So, What Are Some Solutions?


We’ve covered a lot of areas of stress, and I hope that this post has so far helped you to understand why your child may be struggling more to self-regulate, stay on task, and stay positive during the first couple months of the school year.


In short, there are schedule demands, weather and temperature differences, mealtime stress at school, more demands around homework, and the need to navigate your support needs with a whole new group of people. That’s a lot on a brain that is still developing! Read on to learn about how you can support your child both in school and out.


Useful Communication


The first thing I like to help families with is learning to give their child a way to effectively communicate both their energy levels and their distress tolerance throughout the day, week, and month. I commonly use a gas tank and engine temperature for energy and tolerance, or alternatively a battery and a boiling pot.


If your battery is empty (low energy, ability to do things, executive functioning all used up), you may not have the ability to complete a chore, go do another activity, engage in a conversation. And if your engine is overheated or your pot is boiling over, the slightest provocation or negative sensory experience may lead to a meltdown.


Teach your children about these concepts, and model them through the day! You can draw or print visuals to have around the house, or even just use a simple 1 – 5 scale where a person can hold up fingers. Before you go to make dinner, maybe say out loud, “wow, my battery is almost dead. I might need some help to get all this done!” If your dog is barking and your child is yelling, you could express that “I feel like my pot is boiling over, so I’m going to step outside and take a few deep breaths.”


Practice check-ins with your child while things are calm, so it’s not a foreign concept when things are stressful. And most importantly, if your child says their battery is low or their engine is overheating, believe them and help them use some coping skills!


Help Communicate With Adults


As parents, we often need to advocate for our children in a school setting. You may need to educate school staff about what happens if your child hits E or if the pot boils over, and give them their own tools to help your child regulate.


If school seems to be a constant stress, you may want to talk about an IEP or 504 plan with the school to make sure your child has accommodations to succeed. Give your child scripts to use in stressful situations, and make sure the staff knows what they are and what they mean.


Give Them a Break


Homework and chores are an unavoidable part of life in the education and family systems, but do they need to happen right away? In my previous post on Surviving The Storms, I talked about having some low- or no-demand time right when your child gets home to help them recharge their battery before heading into the evening’s activities. This is doubly important for ND children! Let them fill up their tank and cool off that engine before they go straight into homework or sports.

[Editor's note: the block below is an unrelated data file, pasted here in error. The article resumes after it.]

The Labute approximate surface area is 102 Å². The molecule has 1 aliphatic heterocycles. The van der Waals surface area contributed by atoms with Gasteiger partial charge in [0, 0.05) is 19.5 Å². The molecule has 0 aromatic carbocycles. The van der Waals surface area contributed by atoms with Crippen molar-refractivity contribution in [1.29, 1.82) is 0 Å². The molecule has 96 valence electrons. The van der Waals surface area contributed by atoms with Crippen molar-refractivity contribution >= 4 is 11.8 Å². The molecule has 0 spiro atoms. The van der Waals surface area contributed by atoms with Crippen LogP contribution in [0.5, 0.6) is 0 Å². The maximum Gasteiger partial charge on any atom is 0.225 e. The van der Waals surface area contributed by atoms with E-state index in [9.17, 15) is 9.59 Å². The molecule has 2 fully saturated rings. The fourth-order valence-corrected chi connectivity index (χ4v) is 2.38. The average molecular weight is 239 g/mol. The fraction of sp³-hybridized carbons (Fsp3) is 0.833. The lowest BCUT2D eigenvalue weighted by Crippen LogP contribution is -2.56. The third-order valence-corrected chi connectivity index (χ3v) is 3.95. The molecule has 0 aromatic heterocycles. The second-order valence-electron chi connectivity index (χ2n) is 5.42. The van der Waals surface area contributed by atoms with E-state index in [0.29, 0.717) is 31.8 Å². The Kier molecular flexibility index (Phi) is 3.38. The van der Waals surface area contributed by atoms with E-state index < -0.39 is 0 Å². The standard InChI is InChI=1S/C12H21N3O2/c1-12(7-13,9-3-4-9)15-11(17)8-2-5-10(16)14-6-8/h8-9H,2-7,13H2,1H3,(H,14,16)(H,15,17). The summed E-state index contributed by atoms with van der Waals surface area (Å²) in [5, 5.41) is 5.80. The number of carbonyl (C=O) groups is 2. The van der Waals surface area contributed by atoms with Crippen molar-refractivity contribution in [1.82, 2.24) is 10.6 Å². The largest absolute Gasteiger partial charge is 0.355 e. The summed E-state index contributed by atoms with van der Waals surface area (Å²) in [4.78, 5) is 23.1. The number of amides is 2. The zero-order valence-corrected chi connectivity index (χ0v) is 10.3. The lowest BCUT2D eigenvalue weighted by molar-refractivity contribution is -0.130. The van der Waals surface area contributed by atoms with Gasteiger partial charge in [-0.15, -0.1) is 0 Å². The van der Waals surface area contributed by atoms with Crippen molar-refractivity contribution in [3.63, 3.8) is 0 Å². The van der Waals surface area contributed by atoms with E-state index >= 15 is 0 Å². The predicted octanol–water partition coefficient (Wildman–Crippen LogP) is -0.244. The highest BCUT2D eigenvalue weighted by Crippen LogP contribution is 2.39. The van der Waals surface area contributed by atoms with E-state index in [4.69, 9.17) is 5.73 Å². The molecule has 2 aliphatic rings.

Be a Sensory Sleuth


If changing temperatures and different wardrobes are hard on your child, can you help them figure out why? Is it difficulty with temperature regulation (very common for ND people), struggles with the different weights and textures of clothes, strong or different smells (pumpkin spice everywhere!!)?


Help your child specify what is hard for them, and be patient while they are figuring it out. Often we don’t know that a thing is distressing us, just that there is Bad Input that needs to stop!


Mealtime Supports


For stressful mealtimes, the sensory sleuthing can also help you pin down solutions. Some children, if they are extra sensitive to the noise, smells, and bustle of a cafeteria, may be permitted to eat lunch in a classroom, library, or office. Are they allowed to bring a friend with them to avoid the social isolation, if that’s what they want?


Also, make sure your teachers and staff know that your child may have special needs around safe foods, and that the teachers are NOT to comment on how healthy or “unhealthy” a lunch is. Remember, fed is best goes for big kids and adults as well as babies, and it’s better to send your child to school with a brownie and chips than for them to go hungry all day.


Customize Your Approach


All of this advice only goes as far as its effectiveness, and many families can struggle with figuring out the root cause of distress and then with determining which solutions will be effective. Never fear – individualized help and support is available. I have worked with students from Pre-K through college for over 13 years, and bring a wealth of knowledge and experience as well as my own Autistic perspective!


If you are worried about your child succeeding in school, or about their behavior when they get home in the afternoons, contact me today to chat about ways that I might be able to support you. It is possible for things to get easier with love, patience, understanding, and consistency, and I am more than happy to help you provide all of these in a way that specifically supports your child and their needs!